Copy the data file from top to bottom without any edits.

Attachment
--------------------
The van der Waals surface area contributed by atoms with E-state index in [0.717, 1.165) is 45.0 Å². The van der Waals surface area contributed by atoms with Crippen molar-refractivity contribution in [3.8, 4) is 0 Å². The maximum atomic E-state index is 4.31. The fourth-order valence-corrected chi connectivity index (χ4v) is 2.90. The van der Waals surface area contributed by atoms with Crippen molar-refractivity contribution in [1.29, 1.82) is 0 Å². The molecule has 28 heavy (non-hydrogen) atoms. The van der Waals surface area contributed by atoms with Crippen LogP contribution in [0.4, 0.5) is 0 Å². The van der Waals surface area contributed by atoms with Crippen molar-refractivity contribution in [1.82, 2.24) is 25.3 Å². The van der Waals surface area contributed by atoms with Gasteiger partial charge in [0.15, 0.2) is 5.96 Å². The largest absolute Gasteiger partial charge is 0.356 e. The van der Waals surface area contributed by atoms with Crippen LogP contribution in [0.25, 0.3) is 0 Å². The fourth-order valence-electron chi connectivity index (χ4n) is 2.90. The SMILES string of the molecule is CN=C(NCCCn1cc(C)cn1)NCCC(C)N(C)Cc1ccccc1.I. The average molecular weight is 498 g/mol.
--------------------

The van der Waals surface area contributed by atoms with E-state index in [0.717, 1.165) is 45.0 Å². The van der Waals surface area contributed by atoms with Crippen molar-refractivity contribution in [3.8, 4) is 0 Å². The maximum atomic E-state index is 4.31. The fourth-order valence-corrected chi connectivity index (χ4v) is 2.90. The van der Waals surface area contributed by atoms with Crippen molar-refractivity contribution in [1.29, 1.82) is 0 Å². The molecule has 28 heavy (non-hydrogen) atoms. The van der Waals surface area contributed by atoms with Crippen LogP contribution in [0.4, 0.5) is 0 Å². The van der Waals surface area contributed by atoms with Crippen molar-refractivity contribution in [1.82, 2.24) is 25.3 Å². The van der Waals surface area contributed by atoms with Gasteiger partial charge in [0.15, 0.2) is 5.96 Å². The largest absolute Gasteiger partial charge is 0.356 e. The van der Waals surface area contributed by atoms with Crippen LogP contribution in [0.25, 0.3) is 0 Å². The fourth-order valence-electron chi connectivity index (χ4n) is 2.90. The SMILES string of the molecule is CN=C(NCCCn1cc(C)cn1)NCCC(C)N(C)Cc1ccccc1.I. The average molecular weight is 498 g/mol.